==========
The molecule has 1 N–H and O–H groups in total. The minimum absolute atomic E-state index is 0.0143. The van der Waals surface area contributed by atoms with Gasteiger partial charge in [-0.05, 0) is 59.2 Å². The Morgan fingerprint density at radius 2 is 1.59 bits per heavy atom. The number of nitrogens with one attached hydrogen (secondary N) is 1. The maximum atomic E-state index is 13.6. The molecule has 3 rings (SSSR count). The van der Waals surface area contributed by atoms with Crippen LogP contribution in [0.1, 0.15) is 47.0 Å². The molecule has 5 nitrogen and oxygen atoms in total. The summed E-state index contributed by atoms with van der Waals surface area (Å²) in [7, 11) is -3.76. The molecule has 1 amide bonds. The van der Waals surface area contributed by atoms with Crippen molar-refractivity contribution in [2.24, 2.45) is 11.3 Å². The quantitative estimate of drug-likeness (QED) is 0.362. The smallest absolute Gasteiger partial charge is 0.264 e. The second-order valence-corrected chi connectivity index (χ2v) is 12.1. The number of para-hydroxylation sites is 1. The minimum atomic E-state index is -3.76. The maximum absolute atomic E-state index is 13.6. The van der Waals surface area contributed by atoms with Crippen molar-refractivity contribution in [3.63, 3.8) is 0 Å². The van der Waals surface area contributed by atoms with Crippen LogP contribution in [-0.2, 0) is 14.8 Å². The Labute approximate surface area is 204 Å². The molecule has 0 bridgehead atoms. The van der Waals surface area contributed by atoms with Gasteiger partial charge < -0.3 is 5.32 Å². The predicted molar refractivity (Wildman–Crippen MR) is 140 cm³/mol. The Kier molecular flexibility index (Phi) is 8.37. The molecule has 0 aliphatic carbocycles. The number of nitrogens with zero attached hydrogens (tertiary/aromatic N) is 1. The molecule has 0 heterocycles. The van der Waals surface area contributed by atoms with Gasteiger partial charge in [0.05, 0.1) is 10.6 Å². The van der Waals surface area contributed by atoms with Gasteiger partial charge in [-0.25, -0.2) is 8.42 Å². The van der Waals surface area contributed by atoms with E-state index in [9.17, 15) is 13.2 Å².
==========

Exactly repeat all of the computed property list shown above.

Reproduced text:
The molecule has 1 N–H and O–H groups in total. The minimum absolute atomic E-state index is 0.0143. The van der Waals surface area contributed by atoms with Gasteiger partial charge in [-0.05, 0) is 59.2 Å². The Morgan fingerprint density at radius 2 is 1.59 bits per heavy atom. The number of nitrogens with one attached hydrogen (secondary N) is 1. The maximum atomic E-state index is 13.6. The molecule has 3 rings (SSSR count). The van der Waals surface area contributed by atoms with Crippen LogP contribution in [0.1, 0.15) is 47.0 Å². The molecule has 5 nitrogen and oxygen atoms in total. The summed E-state index contributed by atoms with van der Waals surface area (Å²) in [7, 11) is -3.76. The molecule has 1 amide bonds. The van der Waals surface area contributed by atoms with Crippen molar-refractivity contribution in [2.24, 2.45) is 11.3 Å². The quantitative estimate of drug-likeness (QED) is 0.362. The smallest absolute Gasteiger partial charge is 0.264 e. The second-order valence-corrected chi connectivity index (χ2v) is 12.1. The number of para-hydroxylation sites is 1. The minimum atomic E-state index is -3.76. The maximum absolute atomic E-state index is 13.6. The van der Waals surface area contributed by atoms with Crippen molar-refractivity contribution in [3.63, 3.8) is 0 Å². The van der Waals surface area contributed by atoms with Crippen LogP contribution in [-0.2, 0) is 14.8 Å². The Labute approximate surface area is 204 Å². The molecule has 0 bridgehead atoms. The van der Waals surface area contributed by atoms with Gasteiger partial charge < -0.3 is 5.32 Å². The predicted molar refractivity (Wildman–Crippen MR) is 140 cm³/mol. The Kier molecular flexibility index (Phi) is 8.37. The molecule has 0 aliphatic carbocycles. The number of nitrogens with zero attached hydrogens (tertiary/aromatic N) is 1. The molecule has 0 heterocycles. The van der Waals surface area contributed by atoms with Gasteiger partial charge in [0.05, 0.1) is 10.6 Å². The van der Waals surface area contributed by atoms with Gasteiger partial charge in [-0.25, -0.2) is 8.42 Å². The van der Waals surface area contributed by atoms with E-state index in [9.17, 15) is 13.2 Å².